Up to four percent of adult Americans have attention-deficit/hyperactivity disorder (ADHD), which is a mental health disorder that causes impulsivity and attention issues. However, the condition is thought to be severely undiagnosed.
The signs and symptoms of ADHD in adults are often overlooked entirely or misdiagnosed for another mental health condition. Left undiagnosed and untreated, ADHD in adults can cause an array of emotional, professional, social and behavioral problems.
ADHD doesn't spontaneously emerge later in life. According to Deborah Grossman, PsyD, a licensed clinical psychologist at Bryn Mawr Family Practice, part of Main Line Health, the ADHD symptoms were there all along but were never identified in people's childhoods. "The person has just gone through their life having never been identified as somebody with ADHD," Dr. Grossman says.
Typically, it's not until people start recognizing the symptoms and reach out to a mental health professional for a clinical evaluation that they get diagnosed with ADHD as an adult.
"ADHD can be diagnosed at any age. Though many adults get diagnosed in their 20s and 30s, some don't get diagnosed until they're in their 40s, 50s, 60s and beyond," says Dr. Grossman.
Here are the common signs of ADHD in adults
The signs of ADHD in adults vary from person to person. Some people will find it challenging to follow directions or remember information. Others may experience forgetfulness or struggle with concentration and organizational tasks. Many adults with ADHD have issues with time management skills, which can impact their ability to finish their work or show up on time to their commitments. Impulsivity is another sign of ADHD, which may cause people to interrupt others or stop listening to a conversation.
ADHD often goes hand in hand with mental health conditions like anxiety and depression. "There can be chronic boredom in folks with ADHD, along with difficulty controlling anger, low frustration tolerance, self-esteem issues and mood swings," says Dr. Grossman.
While adult men and women with ADHD experience similar symptoms, the presentation can differ. Women's ADHD symptoms tend to be more internal: they may overthink or develop intrusive thoughts, negative self-talk or insomnia. Men's ADHD symptoms, on the other hand, tend to be more external: they may appear hyperactive, aggressive or fidgety.
"Women tend to have more of those internal symptoms, whereas men often have more external symptoms," says Dr. Grossman.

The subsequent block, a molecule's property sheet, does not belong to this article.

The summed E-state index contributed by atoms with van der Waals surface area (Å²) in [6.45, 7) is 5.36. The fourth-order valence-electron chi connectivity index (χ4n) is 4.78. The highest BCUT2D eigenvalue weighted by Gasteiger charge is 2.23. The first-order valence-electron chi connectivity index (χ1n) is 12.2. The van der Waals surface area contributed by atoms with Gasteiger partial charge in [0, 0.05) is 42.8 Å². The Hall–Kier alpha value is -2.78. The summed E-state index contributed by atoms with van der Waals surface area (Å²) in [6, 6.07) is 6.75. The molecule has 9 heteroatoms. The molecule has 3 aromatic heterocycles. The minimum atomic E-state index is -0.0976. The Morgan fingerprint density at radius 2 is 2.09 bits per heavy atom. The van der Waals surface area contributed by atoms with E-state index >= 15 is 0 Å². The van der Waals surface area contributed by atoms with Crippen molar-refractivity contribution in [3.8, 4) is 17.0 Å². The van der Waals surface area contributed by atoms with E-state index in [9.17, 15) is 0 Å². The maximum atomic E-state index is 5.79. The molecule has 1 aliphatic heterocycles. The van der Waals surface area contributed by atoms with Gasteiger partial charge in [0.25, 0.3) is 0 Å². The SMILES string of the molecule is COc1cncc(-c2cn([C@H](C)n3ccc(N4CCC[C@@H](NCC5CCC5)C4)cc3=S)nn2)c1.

How ADHD symptoms in adults impact quality of life
Untreated ADHD in adults can make life a lot more difficult. Research shows that, in general, people with ADHD experience less life satisfaction and enjoyment compared to people who don't have ADHD.
The symptoms, like forgetfulness and procrastination, can cause adults with ADHD to struggle at work or in school. ADHD is associated with lower performance at work, reduced occupational status, job instability and more frequent absences.
Having ADHD can also cause self-esteem issues, and the lack of confidence can cause setbacks in the workplace or in relationships. The risk-taking behaviors associated with ADHD in adults can lead to substance abuse, gambling, financial issues and unsafe sexual practices.
How ADHD in adults is diagnosed and treated
The diagnostic process for adults with ADHD involves undergoing a neuro-psychological evaluation by a mental health professional. The evaluation includes a detailed clinical interview in which patients open up about their ADHD signs and symptoms, including when they first began, how they developed and how they've impacted their lives.
The mental health provider will then conduct various tests to evaluate the patient's executive functioning skills, like working memory, time management, impulse control and organization. Those test results help the provider determine if the patient has ADHD.
Providers can then tailor a custom treatment plan for each patient. Medications, like amphetamine and methylphenidate, can alleviate symptoms of ADHD and boost functioning.
"There are many effective non-pharmaceutical options, too, which can be particularly helpful for those with co-morbid conditions like anxiety or depression," says Dr. Grossman.
Cognitive behavioral therapy (CBT), for example, can teach patients how to better manage their symptoms in their daily life. Research shows that CBT can help people change their behavioral patterns to improve their self-esteem, productivity and happiness.
Just because you weren't diagnosed with ADHD as a child doesn't mean you don't have the condition. Even if you've developed effective strategies to compensate for your attention difficulties, getting an official diagnosis can help you develop better coping skills and regain control of your health, and ultimately, your life.
If you have questions about the signs and symptoms of ADHD in adults, or if you are interested in being evaluated, look up a mental health provider in your area or ask your primary care provider for a recommendation.
Learn more about Deborah Grossman, PsyD
Learn more about behavioral health care at Mine Line Health
Learn about outpatient psychotherapy with Main Line HealthCare Behavioral Health Services
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